Animal Husbandry, Dairy & Fisheries Sector – Pashudhan Sanjivani, E- Pashudhan Haat, etc

Using Paddy Straw as Cattle Feed

Note4Students

From UPSC perspective, the following things are important :

Prelims level : Not much

Mains level : Paddy straw as animal fodder

Punjab has now proposed to use the paddy crop residue as fodder for animals, especially cattle.

Why such a move?

  • In Punjab, the total availability of paddy straw is about 20 million tones per annum.
  • The total value of this straw is Rs 400 crore approx., calculated on an average rate of Rs 200/quintal. Almost all of it is burnt in fields.
  • This accounts for economic loss apart from the loss of 77,000 tonnes of nitrogen and 5.6 million tonnes of Total Digestible Nutrients (TDN) which could be used for ruminant production.
  • Also nearly 30.4 per cent of rice straw is used for animal feed in Southeast Asia, Mongolia and China.

Economics behind paddy straw

  • High silica and lignin content reduces its digestive properties.
  • Higher selenium content in paddy straw also limits its use as fodder in animals as compared to wheat straw.
  • However, if given in moderate quantities (up to 5 kg per animal per day), selenium poses no health hazard to the animal.
  • Paddy straw also contains oxalates (2-2.5%) which leads to calcium deficiency so mineral mixture should always be fed along with the straw.

Treatments for feeding paddy straw to animals

  • Paddy Straw cannot be directly fed to animals. It has to undergo some treatments.
  • Two of them are: Urea-only treatment and urea plus molasses treatment.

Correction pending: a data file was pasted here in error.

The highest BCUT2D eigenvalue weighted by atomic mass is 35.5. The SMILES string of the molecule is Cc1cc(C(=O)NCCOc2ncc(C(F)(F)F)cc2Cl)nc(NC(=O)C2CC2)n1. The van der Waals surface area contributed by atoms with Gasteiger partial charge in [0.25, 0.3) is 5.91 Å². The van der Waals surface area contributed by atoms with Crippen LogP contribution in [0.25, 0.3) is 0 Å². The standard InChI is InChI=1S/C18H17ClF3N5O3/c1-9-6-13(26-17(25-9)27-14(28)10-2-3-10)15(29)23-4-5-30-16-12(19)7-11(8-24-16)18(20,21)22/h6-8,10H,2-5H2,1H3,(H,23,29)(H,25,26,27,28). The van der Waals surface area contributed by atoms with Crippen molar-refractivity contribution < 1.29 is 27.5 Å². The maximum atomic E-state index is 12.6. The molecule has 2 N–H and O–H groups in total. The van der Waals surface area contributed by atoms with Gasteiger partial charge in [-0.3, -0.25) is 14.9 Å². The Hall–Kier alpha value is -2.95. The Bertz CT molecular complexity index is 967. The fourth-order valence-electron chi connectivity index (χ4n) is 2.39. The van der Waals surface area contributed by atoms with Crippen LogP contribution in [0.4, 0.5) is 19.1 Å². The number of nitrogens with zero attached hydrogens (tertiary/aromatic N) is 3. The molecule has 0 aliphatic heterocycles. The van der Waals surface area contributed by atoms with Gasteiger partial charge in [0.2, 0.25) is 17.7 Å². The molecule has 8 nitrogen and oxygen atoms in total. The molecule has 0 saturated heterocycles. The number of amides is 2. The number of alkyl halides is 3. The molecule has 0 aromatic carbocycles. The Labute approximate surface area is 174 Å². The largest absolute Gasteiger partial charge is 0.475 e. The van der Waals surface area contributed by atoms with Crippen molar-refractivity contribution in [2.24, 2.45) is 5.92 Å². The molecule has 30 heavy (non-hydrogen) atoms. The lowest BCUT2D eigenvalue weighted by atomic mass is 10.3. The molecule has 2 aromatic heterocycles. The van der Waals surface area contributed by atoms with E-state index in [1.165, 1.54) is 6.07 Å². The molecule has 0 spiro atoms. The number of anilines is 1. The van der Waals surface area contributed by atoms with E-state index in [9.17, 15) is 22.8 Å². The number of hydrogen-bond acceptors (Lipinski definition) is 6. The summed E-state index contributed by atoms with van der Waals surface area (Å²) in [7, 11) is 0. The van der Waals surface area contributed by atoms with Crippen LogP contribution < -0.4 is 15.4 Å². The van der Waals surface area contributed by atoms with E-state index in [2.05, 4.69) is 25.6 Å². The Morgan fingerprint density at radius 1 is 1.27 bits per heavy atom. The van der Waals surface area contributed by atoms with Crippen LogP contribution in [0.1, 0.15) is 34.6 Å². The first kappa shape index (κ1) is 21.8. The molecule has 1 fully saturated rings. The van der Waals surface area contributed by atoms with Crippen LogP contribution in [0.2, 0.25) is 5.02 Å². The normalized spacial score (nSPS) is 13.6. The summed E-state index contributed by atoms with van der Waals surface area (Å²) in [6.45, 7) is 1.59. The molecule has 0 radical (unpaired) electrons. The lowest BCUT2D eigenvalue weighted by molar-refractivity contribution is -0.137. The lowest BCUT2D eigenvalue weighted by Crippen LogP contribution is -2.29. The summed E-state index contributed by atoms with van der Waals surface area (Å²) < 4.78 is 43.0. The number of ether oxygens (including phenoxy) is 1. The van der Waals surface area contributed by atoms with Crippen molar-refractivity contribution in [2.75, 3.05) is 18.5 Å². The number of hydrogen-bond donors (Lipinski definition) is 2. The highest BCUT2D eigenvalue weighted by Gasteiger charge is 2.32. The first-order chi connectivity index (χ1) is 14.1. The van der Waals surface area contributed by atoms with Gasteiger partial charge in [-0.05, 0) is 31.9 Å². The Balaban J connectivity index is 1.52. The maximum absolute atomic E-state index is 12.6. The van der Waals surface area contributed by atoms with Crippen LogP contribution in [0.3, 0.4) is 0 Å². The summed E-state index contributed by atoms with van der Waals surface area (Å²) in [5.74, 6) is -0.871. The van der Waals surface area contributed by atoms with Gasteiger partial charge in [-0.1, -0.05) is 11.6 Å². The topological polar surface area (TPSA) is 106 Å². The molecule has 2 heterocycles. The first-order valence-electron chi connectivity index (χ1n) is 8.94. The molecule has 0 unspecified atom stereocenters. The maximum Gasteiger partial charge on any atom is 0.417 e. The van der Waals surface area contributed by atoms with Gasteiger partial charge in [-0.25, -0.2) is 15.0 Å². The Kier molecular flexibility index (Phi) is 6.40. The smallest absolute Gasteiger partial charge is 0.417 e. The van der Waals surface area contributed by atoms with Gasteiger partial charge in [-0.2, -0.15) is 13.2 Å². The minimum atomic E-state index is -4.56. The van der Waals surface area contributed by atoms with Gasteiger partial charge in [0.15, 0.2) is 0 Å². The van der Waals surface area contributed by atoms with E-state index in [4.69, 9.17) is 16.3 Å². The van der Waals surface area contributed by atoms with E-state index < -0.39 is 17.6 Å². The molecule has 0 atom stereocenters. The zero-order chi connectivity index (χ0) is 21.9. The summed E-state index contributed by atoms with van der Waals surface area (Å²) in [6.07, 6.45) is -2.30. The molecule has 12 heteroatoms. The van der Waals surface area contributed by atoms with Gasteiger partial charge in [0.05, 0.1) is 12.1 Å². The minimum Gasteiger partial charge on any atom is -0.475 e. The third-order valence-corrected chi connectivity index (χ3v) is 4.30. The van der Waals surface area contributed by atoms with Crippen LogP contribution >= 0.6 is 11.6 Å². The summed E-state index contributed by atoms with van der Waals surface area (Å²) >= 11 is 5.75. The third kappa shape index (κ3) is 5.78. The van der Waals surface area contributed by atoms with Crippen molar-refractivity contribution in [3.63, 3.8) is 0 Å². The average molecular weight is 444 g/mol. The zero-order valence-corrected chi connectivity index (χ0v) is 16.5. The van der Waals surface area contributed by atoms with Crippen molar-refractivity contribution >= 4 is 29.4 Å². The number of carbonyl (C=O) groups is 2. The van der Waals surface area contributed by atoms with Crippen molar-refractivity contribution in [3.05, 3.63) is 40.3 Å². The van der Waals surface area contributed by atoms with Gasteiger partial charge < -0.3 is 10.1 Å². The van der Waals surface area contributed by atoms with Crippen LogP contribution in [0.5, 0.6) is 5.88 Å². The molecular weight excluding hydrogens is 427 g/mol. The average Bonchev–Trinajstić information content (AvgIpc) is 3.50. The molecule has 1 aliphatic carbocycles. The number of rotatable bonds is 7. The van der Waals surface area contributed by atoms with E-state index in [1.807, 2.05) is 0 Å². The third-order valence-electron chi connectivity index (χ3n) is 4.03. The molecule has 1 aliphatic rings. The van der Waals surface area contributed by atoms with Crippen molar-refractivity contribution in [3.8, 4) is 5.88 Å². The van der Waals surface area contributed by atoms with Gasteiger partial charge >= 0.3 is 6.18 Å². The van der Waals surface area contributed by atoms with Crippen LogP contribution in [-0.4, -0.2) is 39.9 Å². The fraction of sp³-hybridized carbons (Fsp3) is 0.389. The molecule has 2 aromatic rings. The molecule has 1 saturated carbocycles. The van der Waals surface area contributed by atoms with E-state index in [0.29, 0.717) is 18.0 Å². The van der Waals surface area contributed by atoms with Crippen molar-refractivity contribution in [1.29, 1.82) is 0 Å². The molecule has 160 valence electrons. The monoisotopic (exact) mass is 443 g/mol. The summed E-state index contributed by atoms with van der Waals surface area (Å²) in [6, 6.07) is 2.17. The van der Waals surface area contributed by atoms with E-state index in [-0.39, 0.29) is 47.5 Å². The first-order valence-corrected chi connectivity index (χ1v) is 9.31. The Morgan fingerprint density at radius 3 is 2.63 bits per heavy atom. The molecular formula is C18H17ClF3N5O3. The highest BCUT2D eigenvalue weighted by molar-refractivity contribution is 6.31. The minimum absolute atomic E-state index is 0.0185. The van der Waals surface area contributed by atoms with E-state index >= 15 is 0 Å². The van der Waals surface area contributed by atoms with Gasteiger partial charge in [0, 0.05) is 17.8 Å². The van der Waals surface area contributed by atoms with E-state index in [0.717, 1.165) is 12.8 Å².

[A] Urea treatment of paddy straw

  • 14 kg of urea is dissolved in 200 litres water and spray on chopped paddy straw.
  • The fermented straws have soft texture with 6.0-8.0 per cent crude protein, 3.0-4.0 percent DCP and 55-60 per cent TDN.
  • This involves a combination of physical, chemical and biological treatments.
  • The paddy straw is chaffed and moistened (physical) with urea solution (chemical).
  • The breakdown of urea release ammonia gas, a part of which is utilised by microbes (biological) for their proliferation (enriching the straw with microbial protein).
  • This in turn results in breakage of lingo-cellulosic bonds making cellulose and hemi-cellulose assessable for utilization by microbes in the rumen.
  • The digestibility of cellulose increases from 40-45% in untreated paddy straw to 70-75 per cent in fermented wheat straw.

[B] Urea plus molasses treatment

  • Also called “Urea-Molasses impregnated straw”, this method involves treating paddy straw with urea and molasses.
  • Urea 1 kg and molasses 3 kg was mixed thoroughly and mixed with water 10 kg. This is mixed with chaffed paddy straw and fed to animals on same day.
  • The experts however clarify that for maintenance of body weight in animals, paddy straw alone is not sufficient.
  • Minerals and green fodder supplementation is required.

How does the nutritional value of paddy straw increase after urea treatment?

  • The TDN values in urea treated paddy straw increased manifold as compared to untreated straw.
  • Crude protein (CP) increased from 4.5% to 8%, digestible crude protein (DCP) from 1.5% to 4% and total digestible nutrients (TDN) from 40% to 55%.
  • The feeding of urea treated straw (6 kg/day) to lactating buffaloes giving about 10 kg milk/day can result in saving about 60 per cent of oilseed cake in the ration.
  • Feeding of paddy straw should be mixed with berseem, cowpea or Lucerne as it forms a maintenance ration.
  • The straw should be fed with concentrate mixture and additional DCP or limestone should be given to the animals to reduce the effect of oxalates.
  • Oxalates also interfere in carbohydrate metabolism perhaps due to non-availability of calcium as cofactor.

What are the potentially harmful effects?

  • The intake of siliceous forages has been associated with urinary siliceous calculi in drier regions where water may be limited.
  • There have been no definitive studies in India, but urinary calculi are associated with rice straw consumption.
  • It has high selenium (0.5 to 4.5 % ) content which can cause serious health problems in dairy animals.

 

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